If you’re just starting out in your career, you’ve chosen a particularly good time. And while you probably don’t have extensive work experience, you still have a lot to offer a prospective employer. Everyone has a career story to tell. Whether it can fit on one resume page or several, the key is showing how your unique skills and abilities contribute to the success of the hiring organization.
Don’t think that having just a one-page resume is a bad thing at all. Even for experienced jobseekers whose resumes are several pages long, the first page is usually the only one that gets seriously looked at. That’s one of the reasons resume experts advise putting the most important content on the first page.
But in your case, you may be worried about having enough to fill up even one page. Rest assured, you probably do have enough. Yet the idea is not to embellish it with everything that you think might look good, just because you think any white space makes you look like a tyro. The idea is to craft a one-page document where everything counts, and is relevant to the role you want to apply for.
There’s a right way to tell your career story for your experience level. Here’s how you can do it:
- Start with the right resume format
Jobseekers with several years of work experience typically use a chronological resume, where the focus is on employment history, positions held, and length of time in each position. Even though it is the most common resume format (and the one you are likely most familiar with), you will probably want to avoid using it. The reason is that it highlights your lack of experience, rather than the skills you have already accumulated.
Instead, you will likely want to use a functional resume format, also called a skills-based resume. On a functional resume, your skills, accomplishments, and relevant experiences come to the forefront, while work history is placed in the background. Typically, a functional resume begins by highlighting and prioritizing your skills, and ends by listing your work history (but only job titles and employers).
Take a few moments to familiarize yourself with the functional resume format. It will help you with the next step, where much of the heavy lifting gets done.
- Use your unique skills, accomplishments, and experiences specifically to describe the value you bring to the job
That’s the name of the game with any resume, whether entry level with little work experience, or senior level with decades of seasoning.
For new workforce entrants like yourself, the advice is unanimous: begin by creating a list of all your skills, accomplishments, achievements, talents, relevant experiences, and anything else that is transferable to the roles you are seeking. That may include school, work, extracurriculars, internships, co-ops, and volunteering. Many employers regard volunteer work very highly, so give extra thought about how your volunteer experiences might map to what an employer needs. Anything you accomplished that is quantifiable should also be included in your list.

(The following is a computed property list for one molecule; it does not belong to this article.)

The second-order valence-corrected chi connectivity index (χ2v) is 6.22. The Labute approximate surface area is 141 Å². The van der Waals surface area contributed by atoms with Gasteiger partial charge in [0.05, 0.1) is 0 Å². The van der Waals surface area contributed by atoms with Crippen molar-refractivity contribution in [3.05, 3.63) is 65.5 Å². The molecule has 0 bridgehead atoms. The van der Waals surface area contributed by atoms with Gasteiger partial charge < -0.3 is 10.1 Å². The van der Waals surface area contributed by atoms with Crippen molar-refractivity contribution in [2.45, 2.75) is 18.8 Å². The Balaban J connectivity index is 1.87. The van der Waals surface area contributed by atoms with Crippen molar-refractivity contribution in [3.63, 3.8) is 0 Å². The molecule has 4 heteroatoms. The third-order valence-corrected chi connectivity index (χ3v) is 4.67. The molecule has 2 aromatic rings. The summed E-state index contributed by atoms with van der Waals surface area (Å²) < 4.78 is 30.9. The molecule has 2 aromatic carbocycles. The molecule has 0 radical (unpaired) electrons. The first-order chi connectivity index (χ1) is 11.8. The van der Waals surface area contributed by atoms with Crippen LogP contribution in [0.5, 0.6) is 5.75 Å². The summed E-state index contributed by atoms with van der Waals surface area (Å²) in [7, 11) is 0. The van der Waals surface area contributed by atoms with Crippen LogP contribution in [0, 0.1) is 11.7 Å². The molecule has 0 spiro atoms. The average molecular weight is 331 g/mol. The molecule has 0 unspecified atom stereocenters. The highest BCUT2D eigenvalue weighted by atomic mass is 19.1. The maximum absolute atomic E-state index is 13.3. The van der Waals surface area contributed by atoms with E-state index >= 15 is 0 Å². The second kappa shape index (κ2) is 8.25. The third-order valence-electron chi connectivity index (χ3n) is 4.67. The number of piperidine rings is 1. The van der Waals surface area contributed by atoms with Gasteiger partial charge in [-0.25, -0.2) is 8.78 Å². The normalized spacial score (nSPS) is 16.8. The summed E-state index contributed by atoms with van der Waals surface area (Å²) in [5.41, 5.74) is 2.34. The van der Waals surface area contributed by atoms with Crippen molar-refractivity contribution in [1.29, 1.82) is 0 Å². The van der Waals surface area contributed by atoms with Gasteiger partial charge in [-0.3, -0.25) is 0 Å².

Don’t neglect the soft skills that employers especially value: communication skills, customer service, and problem solving. Anything that bespeaks a good attitude, team player, strong work ethic, tenacity, conscientiousness, or being a quick learner is also highly worthwhile.
This is no trivial task, but it will be well worth it. You might use only parts of your list for the actual resume. Yet the idea here is to build a database of what you’ve done that is relevant to what you aspire to do in the near future.
- Select a resume design
You’ve done the hardest part. Now comes the funnest: selecting a visual design that showcases your unique background. After you have a working list, check out some of the visual designs that functional resumes often take, and start by working from a resume template. It’s the easiest way to get started, and you can always tweak the elements later.
As you start populating the fields, pay special attention to how you are grouping your skills and accomplishments. Try out different combinations, and ask for feedback from family members or trusted peers. Don’t be afraid of leaving a little white space. What matters is that everything you include in your resume belongs there, both text and visuals.
- Always be truthful
This is the age of digital business. Your resume is a datasheet, not a brag sheet. And while there’s nothing wrong with marketing yourself to be as competitive as possible, it is never acceptable to lie on your resume, or stretch the truth beyond the bounds of believability.
Everything appearing on your resume must speak to you being right for the job, and be relevant for the job you are applying for. Everything must also be verifiable. There are no gradations in resume dishonesty. A lie is a lie no matter how earnest the intent, and always carries unfavorable consequences.
But if you’re the sort of jobseeker who takes the time to learn how to create an effective one-page resume, you’re way better than that. You’ve got no need to tell tall tales when you can make your resume shine with your career story.
Author: Instantly create a resume that employers will love with Resume-Now. Whether you’re applying for your first job, changing careers, or returning to work, Resume-Now gives you the tools to help you find a career you will love, including templates, formatting tools, a collection of resume samples for every industry, and a resume builder.